Sandwich Grandparents

We frequently talk about children of aging parents taking charge of the financial well-being of those who raised them. What about the financial challenges of the “Sandwiched Grandparents”? According to recent stats, there are 2.7 million grandparents raising grandchildren at a time in their life when they should be saving for retirement. Take Monica and Jake for example…

grandfatherMonica and Jake are in their early 60s. Monica is a former schoolteacher, and Jake expects to retire at 67 from an engineering job with the State of Ohio. Looking forward to retirement, they downsize to what they call their “everlasting house”—a single story 2-bedroom home on a little lake, just perfect for retirement years. Six carefree months pass before they hear devastating news—their only son, Jess, an Army veteran with a wife and child based in California is killed by a roadside bomb while serving in Afghanistan. His widow Darlene is now the sole caretaker of 5-year Melody, but at the funeral they are once again hit with an emotional bombshell: Jess’s widow Darlene struggles with drug addiction. Monica and Jake take temporary custody, and two years later, full custody.

Variations of this story affect millions. University of Toronto professor Esme Fuller-Thomson, is an expert in the phenomena of grandparents raising grandchildren. She says in an interview, “You should be saving for retirement; instead, you’re spending your savings and it’s very hard to get back to work.” She adds, “People who are older and living on fixed incomes really have a hard time stretching to meet clothing and bigger accommodation issues like having a larger home, and child-care issues.”

Apart from the financial downside of being a “sandwich grandparent” is that kids, especially very young ones, are constantly passing on their exposure to colds and other ailments; and grandma and grandpa get a lot less sleep. But the rewards often outweigh the risks knowing that their grandchildren are well cared for and their own lives are more active and meaningful.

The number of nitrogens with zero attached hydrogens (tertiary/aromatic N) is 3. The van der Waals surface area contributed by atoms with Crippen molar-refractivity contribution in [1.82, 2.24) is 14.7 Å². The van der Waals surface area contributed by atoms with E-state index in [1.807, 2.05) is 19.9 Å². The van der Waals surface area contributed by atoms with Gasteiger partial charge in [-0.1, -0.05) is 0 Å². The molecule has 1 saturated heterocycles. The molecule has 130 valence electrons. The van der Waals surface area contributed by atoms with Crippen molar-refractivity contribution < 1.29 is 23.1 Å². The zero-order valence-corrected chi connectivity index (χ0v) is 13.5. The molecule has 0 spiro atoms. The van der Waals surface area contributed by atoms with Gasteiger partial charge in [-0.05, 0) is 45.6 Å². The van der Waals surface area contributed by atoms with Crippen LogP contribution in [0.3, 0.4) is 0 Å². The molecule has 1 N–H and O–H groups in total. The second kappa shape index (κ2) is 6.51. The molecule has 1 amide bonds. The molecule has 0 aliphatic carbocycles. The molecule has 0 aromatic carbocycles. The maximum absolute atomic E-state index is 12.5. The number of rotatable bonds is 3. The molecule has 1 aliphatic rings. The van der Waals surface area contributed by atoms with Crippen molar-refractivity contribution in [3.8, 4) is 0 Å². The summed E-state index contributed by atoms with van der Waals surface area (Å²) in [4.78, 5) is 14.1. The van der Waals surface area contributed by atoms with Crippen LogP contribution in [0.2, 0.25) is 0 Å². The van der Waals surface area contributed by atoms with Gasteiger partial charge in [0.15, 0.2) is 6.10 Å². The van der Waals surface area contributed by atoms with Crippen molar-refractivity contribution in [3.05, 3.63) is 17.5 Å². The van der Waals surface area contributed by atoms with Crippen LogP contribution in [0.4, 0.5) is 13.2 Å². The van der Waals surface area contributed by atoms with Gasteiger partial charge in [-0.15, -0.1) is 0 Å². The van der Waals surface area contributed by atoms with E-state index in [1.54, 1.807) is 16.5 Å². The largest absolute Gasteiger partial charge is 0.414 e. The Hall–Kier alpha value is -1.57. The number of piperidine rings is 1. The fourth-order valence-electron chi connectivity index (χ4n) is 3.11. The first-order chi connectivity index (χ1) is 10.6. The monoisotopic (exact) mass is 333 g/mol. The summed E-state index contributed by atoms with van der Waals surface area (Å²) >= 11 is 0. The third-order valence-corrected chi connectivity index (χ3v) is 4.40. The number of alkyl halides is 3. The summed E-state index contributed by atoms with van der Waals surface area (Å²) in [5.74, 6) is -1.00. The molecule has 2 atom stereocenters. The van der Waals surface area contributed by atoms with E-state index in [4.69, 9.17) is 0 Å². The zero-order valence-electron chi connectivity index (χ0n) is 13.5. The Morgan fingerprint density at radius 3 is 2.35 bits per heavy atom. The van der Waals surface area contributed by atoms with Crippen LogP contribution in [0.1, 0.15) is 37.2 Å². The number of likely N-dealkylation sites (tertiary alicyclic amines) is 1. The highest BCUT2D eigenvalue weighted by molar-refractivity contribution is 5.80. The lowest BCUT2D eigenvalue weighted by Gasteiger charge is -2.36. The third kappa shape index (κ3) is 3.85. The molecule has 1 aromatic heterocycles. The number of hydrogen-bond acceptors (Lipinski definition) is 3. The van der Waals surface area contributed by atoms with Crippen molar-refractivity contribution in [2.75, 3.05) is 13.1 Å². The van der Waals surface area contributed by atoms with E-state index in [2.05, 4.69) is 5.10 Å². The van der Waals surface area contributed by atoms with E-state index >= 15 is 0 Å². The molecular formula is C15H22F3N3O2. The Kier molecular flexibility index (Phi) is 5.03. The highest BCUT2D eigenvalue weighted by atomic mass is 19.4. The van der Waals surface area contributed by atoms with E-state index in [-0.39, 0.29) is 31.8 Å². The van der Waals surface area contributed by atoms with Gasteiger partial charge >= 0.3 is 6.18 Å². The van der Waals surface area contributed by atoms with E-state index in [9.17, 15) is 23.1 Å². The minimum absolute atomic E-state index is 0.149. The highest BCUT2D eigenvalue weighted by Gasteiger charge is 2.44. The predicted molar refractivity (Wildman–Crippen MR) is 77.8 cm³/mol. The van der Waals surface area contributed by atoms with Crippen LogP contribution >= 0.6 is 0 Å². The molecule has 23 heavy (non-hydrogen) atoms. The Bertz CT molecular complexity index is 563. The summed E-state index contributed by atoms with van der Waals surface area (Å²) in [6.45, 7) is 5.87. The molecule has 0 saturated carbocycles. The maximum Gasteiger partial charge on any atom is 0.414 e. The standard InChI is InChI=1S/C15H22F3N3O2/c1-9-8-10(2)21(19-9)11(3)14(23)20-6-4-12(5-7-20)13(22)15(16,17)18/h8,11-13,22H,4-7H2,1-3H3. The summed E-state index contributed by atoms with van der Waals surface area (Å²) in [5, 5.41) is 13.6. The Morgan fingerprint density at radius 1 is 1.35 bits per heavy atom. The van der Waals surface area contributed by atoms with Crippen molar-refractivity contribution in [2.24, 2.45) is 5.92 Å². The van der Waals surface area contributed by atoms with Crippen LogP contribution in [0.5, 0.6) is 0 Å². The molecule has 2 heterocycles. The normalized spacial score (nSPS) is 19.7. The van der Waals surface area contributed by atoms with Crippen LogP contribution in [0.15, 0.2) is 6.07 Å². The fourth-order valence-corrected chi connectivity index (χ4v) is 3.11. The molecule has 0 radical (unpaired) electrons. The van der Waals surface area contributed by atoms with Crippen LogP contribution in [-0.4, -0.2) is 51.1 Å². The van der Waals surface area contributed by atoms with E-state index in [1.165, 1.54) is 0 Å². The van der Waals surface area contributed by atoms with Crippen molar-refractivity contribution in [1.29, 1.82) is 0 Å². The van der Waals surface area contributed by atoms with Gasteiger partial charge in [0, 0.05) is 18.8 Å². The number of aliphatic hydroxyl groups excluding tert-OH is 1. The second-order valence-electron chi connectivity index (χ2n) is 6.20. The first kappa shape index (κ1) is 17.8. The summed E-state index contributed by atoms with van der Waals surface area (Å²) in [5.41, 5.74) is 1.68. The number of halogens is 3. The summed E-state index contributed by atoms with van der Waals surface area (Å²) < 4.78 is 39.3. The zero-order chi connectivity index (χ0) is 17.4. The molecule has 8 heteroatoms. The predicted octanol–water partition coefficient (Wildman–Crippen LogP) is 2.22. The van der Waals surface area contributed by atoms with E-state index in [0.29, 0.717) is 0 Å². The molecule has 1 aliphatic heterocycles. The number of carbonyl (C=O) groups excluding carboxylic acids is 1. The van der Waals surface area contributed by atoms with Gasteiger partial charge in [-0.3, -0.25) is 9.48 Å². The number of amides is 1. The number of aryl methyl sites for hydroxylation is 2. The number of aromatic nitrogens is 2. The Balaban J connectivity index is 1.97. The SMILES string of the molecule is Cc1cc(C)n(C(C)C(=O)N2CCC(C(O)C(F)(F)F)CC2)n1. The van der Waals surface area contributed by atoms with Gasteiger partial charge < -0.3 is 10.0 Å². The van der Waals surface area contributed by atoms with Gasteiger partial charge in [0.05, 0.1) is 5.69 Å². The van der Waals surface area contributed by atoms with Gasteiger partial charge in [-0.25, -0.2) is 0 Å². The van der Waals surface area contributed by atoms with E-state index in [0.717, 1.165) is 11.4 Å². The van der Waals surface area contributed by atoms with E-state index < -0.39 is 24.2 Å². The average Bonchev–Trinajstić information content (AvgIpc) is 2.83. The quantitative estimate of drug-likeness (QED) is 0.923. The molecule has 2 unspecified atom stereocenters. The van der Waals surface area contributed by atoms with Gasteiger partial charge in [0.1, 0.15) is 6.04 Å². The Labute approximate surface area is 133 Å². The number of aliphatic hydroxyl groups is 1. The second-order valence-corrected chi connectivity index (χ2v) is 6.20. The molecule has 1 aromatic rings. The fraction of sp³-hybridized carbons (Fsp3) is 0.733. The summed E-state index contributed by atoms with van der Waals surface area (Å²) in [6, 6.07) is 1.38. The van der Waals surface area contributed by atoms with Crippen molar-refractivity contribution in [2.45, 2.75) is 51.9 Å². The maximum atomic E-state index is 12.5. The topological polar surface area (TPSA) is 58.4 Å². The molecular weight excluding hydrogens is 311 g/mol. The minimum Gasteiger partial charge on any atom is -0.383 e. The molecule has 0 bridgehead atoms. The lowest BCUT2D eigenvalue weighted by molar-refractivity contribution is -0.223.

In 1997, the Ohio General Assembly directed the Ohio Department of Aging to organize and chair a special “Grandparents Raising Grandchildren” Task Force. Information is available here. The Ohio Department of Job and Family Services offers a downloadable report Ohio Resource Guide for Relatives Caring for Children.

If you have a family friend or relative that is experiencing the joys and challenges of being a Sandwich Grandparent, we encourage you to forward this blog. If we can help with any money management issues or answer any questions, please call us at (513) 322-1036.

Moving Elderly Parents: Convincing Mom and Dad

talking to elderly parentsIf you are like so many other children of aging parents, you will relate to the issues surrounding “one of the hardest decisions a child will ever have to make” — broaching the conversation with Mom or Dad about moving to a nursing home or assisted living. A thoughtful article from the editors of A Place for Mom about opening the conversation early and not waiting for a crisis. Read the article »

Difficult Conversations- Made Easier

senior parentAs a member of CSA, the Society of Certified Senior Advisors, it’s my job to stay in touch with the issues that face aging parents and the adult children who love them. Recently, I read an article in Senior Spirit, an online resource from CSA, that I believe is important enough to share with my readers.

The article addresses those difficult conversations about assisted living, end-of-life issues, taking away the keys to the car – basically any conversation during which the parents’ first reaction is denial but the real issues are fear and giving up a lifetime of control.

I highly recommend that you read the article Making the Difficult Conversation Easier, then use the social share buttons at the top of the article page, or just forward this blog to a friend that may need a few techniques to smooth the discussion with their parents or loved ones.